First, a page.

As the Trump presidential campaign drifts away from the iceberg of that recording of The Donald bragging how he uses his celebrity to grope women, alarm bells clanging, staffers rushing around the tilting decks, the vessel of his ambition settling into the water, beginning, at long last, it seems, the final plunge to the bottom, we are left with a question:
Why isn't the prospect of the nation's first woman president a bigger deal?
When Barack Obama was elected in 2008, there was a pervasive sense of history. A nation that spent its first 87 years with legal slavery was now choosing a black man as leader.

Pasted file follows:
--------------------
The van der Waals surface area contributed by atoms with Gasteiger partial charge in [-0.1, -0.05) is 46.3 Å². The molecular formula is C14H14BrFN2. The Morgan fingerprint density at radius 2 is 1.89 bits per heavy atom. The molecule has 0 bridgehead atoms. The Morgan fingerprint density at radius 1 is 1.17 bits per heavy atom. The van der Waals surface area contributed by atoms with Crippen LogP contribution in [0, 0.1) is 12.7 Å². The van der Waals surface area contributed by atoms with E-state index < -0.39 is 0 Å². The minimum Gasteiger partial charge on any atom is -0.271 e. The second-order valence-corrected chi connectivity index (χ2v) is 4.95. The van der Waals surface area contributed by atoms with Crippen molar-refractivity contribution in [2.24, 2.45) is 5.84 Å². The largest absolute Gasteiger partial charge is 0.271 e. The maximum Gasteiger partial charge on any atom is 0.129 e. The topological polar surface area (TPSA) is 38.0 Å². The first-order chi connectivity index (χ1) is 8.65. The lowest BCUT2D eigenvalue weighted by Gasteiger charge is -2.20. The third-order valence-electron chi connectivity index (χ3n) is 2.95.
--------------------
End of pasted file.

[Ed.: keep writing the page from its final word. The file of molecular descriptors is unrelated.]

This should be even more significant, because, if you look around the world and over the ages, prejudice against women is far more widespread and severe than bigotry against blacks ever was.
But don't trust me on that.
"When I ran for Congress, when I ran for president, I met more discrimination as a woman than for being black," said Shirley Chisholm, the first African-American woman elected to Congress — in 1969 — and who also sought the 1972 Democratic presidential nomination.
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